32 Pages Posted: 16 May 2000 Last revised: 17 Aug 2010
Date Written: July 1994
It is now well documented that capital flight has been a dominant feature of capital movements between developing and industrial countries. Since 1988 reductions in the stock of flight capital more than account for private capital flows to emerging markets. This suggests that what appears to be a diversification of portfolios of residents of developed countries may be a restoration of 'home bias' in the portfolios of residents of developing countries. We show that changes in the stock of capital flight can increase or decrease welfare depending on the structure of distortionary taxes and subsidies on capital income and the effects of capital flight on the tax base.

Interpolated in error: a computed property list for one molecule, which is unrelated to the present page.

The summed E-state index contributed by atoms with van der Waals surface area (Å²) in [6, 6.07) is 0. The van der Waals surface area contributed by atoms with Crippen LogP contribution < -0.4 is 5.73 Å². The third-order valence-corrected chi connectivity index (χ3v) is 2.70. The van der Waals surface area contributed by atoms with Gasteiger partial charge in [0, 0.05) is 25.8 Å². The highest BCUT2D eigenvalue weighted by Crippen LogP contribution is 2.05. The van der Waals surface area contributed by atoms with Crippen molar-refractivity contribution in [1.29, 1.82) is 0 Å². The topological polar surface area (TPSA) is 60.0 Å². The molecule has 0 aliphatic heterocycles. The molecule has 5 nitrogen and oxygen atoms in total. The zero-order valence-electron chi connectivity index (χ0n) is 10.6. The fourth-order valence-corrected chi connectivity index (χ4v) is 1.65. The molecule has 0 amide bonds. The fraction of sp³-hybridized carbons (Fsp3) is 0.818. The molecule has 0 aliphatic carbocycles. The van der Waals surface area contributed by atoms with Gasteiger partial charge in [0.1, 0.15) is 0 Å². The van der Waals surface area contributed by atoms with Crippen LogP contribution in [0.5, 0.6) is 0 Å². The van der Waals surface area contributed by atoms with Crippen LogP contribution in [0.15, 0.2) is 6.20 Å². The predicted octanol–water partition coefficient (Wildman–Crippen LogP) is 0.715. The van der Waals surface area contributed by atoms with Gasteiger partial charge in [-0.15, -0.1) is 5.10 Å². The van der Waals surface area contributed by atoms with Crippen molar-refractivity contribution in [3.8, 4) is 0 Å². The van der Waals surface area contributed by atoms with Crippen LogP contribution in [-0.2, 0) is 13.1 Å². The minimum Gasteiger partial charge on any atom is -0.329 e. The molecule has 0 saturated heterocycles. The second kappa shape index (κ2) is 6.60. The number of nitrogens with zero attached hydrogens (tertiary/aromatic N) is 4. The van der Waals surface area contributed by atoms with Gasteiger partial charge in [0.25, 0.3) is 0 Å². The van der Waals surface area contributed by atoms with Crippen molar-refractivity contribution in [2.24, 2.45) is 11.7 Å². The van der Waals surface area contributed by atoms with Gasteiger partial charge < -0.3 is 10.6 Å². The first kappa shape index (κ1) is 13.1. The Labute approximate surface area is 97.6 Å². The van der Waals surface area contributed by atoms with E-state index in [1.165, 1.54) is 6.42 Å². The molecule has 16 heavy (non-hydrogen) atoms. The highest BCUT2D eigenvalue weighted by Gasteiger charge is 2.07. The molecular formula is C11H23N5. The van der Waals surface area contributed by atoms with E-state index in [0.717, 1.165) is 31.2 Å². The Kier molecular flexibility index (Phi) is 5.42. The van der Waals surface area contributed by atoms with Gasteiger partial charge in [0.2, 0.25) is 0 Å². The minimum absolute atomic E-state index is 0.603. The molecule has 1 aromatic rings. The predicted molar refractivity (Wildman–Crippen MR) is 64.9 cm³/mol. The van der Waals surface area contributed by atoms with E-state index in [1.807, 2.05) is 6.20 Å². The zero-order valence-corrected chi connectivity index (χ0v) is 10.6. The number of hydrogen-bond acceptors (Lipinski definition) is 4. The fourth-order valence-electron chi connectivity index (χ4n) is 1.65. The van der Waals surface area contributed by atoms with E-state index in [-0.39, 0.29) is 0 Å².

Suggested Citation: Suggested Citation
Dooley, Michael P. and Kletzer, Kenneth M., Capital Flight, External Debt and Domestic Policies (July 1994). NBER Working Paper No. w4793. Available at SSRN: https://ssrn.com/abstract=227959